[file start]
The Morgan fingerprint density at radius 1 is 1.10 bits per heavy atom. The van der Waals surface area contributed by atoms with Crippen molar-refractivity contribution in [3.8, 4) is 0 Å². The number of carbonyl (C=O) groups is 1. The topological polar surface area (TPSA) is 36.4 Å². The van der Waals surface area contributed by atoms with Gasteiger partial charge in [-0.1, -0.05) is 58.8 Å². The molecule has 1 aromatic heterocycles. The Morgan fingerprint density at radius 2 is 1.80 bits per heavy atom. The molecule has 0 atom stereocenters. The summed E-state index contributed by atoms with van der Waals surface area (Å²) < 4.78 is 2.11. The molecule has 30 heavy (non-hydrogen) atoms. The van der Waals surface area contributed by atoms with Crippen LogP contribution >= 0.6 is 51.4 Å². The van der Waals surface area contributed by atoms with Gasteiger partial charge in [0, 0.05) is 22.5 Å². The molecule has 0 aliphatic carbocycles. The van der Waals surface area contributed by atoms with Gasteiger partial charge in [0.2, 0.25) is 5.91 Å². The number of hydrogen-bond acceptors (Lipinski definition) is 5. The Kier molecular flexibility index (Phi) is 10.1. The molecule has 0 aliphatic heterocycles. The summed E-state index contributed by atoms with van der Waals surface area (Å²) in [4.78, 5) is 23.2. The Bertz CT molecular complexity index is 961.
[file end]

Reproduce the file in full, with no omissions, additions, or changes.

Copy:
The Morgan fingerprint density at radius 1 is 1.10 bits per heavy atom. The van der Waals surface area contributed by atoms with Crippen molar-refractivity contribution in [3.8, 4) is 0 Å². The number of carbonyl (C=O) groups is 1. The topological polar surface area (TPSA) is 36.4 Å². The van der Waals surface area contributed by atoms with Gasteiger partial charge in [-0.1, -0.05) is 58.8 Å². The molecule has 1 aromatic heterocycles. The Morgan fingerprint density at radius 2 is 1.80 bits per heavy atom. The molecule has 0 atom stereocenters. The summed E-state index contributed by atoms with van der Waals surface area (Å²) < 4.78 is 2.11. The molecule has 30 heavy (non-hydrogen) atoms. The van der Waals surface area contributed by atoms with Crippen LogP contribution >= 0.6 is 51.4 Å². The van der Waals surface area contributed by atoms with Gasteiger partial charge in [0, 0.05) is 22.5 Å². The molecule has 0 aliphatic carbocycles. The van der Waals surface area contributed by atoms with Gasteiger partial charge in [0.2, 0.25) is 5.91 Å². The number of hydrogen-bond acceptors (Lipinski definition) is 5. The Kier molecular flexibility index (Phi) is 10.1. The molecule has 0 aliphatic heterocycles. The summed E-state index contributed by atoms with van der Waals surface area (Å²) in [4.78, 5) is 23.2. The Bertz CT molecular complexity index is 961.